Canada’s National Adaptation Strategy: Building Resilient Communities and a Strong Economy
Across the country climate change is affecting Canada in a multitude of ways, from warming temperatures to seal-level rise. Canadian provinces and territories, municipalities, and the federal government have been developing and implementing adaptation measures for a number of years. However, Canada needs to establish a wholistic approach to match the magnitude of climate threat. Canada’s first National Adaptation Strategy: Building Resilient Communities and a Strong Economy outlines the framework to organize federal adaptation actions going forward to support a more climate resilient Canada, and build communities that are able to thrive for generations to come.
Read the news release. Read the backgrounder. Read the action plan. Read the full strategy.
The federal action plan organizes targeted measures in the five areas that are laid out in the Strategy:
Health and Wellbeing
Nature and Biodiversity
Economy and Workers
The federal action plan will complement the adaptation work and strategies of provinces, territories and Indigenous partners. In addition to the federal plan, separate provincial and territorial action plans will advance efforts on shared priorities, and Indigenous climate leadership will support self-determined action. Taken together, these efforts will make Canada more climate resilient as the country continues to face the impacts of climate change, now and in the future. The National Adaptation Strategy and action plans will be updated every five years – informed by up-to-date information on climate risks and impacts and solutions from across the country.The announcement includes $1.6 billion in new federal funding commitments to help protect communities from coast to coast to coast. The additional funding builds on existing federal commitments to adaptation, disaster resilience, and disaster response that total more than $8 billion to date.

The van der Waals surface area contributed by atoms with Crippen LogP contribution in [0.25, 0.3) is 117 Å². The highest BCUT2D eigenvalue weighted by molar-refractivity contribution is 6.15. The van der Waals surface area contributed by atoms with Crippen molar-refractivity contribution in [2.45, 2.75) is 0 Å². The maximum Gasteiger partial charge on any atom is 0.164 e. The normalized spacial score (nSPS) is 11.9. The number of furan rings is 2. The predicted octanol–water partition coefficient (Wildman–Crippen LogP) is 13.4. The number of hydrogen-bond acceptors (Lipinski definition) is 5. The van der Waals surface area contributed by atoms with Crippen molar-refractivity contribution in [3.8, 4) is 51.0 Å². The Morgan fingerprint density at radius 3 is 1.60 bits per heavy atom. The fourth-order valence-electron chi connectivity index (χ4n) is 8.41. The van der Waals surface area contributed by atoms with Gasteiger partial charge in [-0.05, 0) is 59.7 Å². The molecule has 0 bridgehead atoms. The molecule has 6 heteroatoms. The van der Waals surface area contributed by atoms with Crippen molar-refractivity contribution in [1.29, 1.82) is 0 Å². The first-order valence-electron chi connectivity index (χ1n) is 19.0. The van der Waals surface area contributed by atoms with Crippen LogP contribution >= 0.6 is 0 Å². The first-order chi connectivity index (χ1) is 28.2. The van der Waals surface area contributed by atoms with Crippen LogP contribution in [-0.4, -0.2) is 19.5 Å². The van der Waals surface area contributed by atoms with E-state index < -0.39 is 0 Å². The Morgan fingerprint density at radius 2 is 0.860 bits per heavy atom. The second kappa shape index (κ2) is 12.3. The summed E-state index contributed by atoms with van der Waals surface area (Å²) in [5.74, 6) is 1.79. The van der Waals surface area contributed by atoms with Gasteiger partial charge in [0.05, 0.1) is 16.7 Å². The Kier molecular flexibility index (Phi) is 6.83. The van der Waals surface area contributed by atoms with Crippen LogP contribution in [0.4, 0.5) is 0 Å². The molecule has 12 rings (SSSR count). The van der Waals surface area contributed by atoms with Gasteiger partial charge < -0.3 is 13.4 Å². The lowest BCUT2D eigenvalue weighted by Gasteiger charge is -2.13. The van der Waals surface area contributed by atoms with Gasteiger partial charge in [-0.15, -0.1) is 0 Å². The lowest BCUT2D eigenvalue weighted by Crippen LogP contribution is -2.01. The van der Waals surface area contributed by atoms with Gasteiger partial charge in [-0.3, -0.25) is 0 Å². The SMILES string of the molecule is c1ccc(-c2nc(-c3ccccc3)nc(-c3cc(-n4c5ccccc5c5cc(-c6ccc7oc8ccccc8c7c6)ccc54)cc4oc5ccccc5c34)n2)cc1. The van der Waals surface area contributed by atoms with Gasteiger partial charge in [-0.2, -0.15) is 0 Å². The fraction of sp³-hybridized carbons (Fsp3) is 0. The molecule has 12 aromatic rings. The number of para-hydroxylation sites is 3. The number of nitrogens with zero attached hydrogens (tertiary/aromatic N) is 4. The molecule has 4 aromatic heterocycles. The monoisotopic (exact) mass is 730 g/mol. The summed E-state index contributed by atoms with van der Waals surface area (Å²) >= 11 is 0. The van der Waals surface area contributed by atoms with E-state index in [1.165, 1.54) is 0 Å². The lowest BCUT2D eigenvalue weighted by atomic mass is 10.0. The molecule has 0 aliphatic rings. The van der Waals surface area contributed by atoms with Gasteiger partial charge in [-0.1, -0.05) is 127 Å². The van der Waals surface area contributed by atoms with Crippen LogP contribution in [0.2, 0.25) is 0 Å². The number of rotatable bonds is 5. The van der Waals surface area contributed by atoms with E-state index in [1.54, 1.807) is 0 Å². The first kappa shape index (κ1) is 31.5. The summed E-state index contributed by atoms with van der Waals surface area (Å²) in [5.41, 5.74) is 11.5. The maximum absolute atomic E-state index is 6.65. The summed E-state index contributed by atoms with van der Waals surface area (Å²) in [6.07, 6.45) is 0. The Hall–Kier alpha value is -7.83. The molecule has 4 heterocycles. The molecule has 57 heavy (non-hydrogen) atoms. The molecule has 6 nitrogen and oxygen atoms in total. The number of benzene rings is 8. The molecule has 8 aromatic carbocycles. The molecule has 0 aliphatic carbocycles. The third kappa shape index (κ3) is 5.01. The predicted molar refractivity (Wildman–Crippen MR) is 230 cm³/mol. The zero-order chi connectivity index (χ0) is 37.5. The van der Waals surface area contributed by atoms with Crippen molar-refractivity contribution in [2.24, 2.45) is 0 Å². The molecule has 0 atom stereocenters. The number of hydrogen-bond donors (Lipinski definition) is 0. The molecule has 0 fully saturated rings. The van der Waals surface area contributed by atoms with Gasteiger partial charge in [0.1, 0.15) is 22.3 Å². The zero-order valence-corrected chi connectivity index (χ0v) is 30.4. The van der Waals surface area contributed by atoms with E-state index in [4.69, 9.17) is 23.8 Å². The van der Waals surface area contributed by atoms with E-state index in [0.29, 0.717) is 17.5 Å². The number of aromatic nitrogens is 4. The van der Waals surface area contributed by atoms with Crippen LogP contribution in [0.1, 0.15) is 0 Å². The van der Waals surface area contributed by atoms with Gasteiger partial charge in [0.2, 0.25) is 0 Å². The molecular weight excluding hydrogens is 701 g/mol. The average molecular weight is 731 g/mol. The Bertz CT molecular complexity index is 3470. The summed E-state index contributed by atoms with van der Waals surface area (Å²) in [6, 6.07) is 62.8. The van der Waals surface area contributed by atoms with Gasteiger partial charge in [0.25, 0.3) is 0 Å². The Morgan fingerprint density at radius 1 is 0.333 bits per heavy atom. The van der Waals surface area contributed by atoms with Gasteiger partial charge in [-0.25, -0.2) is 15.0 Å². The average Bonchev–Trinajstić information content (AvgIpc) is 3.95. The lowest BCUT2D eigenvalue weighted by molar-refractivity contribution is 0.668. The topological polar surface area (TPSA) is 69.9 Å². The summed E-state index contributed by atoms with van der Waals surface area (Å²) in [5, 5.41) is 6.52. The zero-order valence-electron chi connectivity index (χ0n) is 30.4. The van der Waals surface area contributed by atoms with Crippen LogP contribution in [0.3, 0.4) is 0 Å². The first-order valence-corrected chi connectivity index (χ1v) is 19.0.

Canada's coastal communities are particularly vulnerable to the impacts of climate change. Canada is home to the longest coastline in the world, covering about 243,000 km. Over seven million people live in coastal communities in Canada, and more than $400 billion in goods are shipped annually through Canadian ports. Sea-level rise and storm surges are exposing coastal communities to flooding, saltwater intrusion, and coastal erosion. Likewise, species, including fish and shellfish, are shifting in abundance and migratory patterns due to changing ocean conditions. These compounding impacts reduce the viability of coastal communities and reliable access to coastal infrastructure.
The Canadian Centre for Climate Services has developed a Map of Adaptation Actions, which features a collection of climate change adaptation examples that provide useful information to decision-makers and those taking action on climate change adaptation.
This searchable, interactive map began as a way to explore the case stories that are included in reports under the national assessment process, Canada in a Changing Climate: Advancing our Knowledge for Action. The Map also includes examples from a variety of other sources in Canada, including federal programs, provincial and territorial programs, municipalities, Indigenous communities and organizations, non-governmental organizations, and academia, among others. Learn about the steps Canadians are taking to understand how climate change affects them and the solutions they find to adapt and increase their resilience.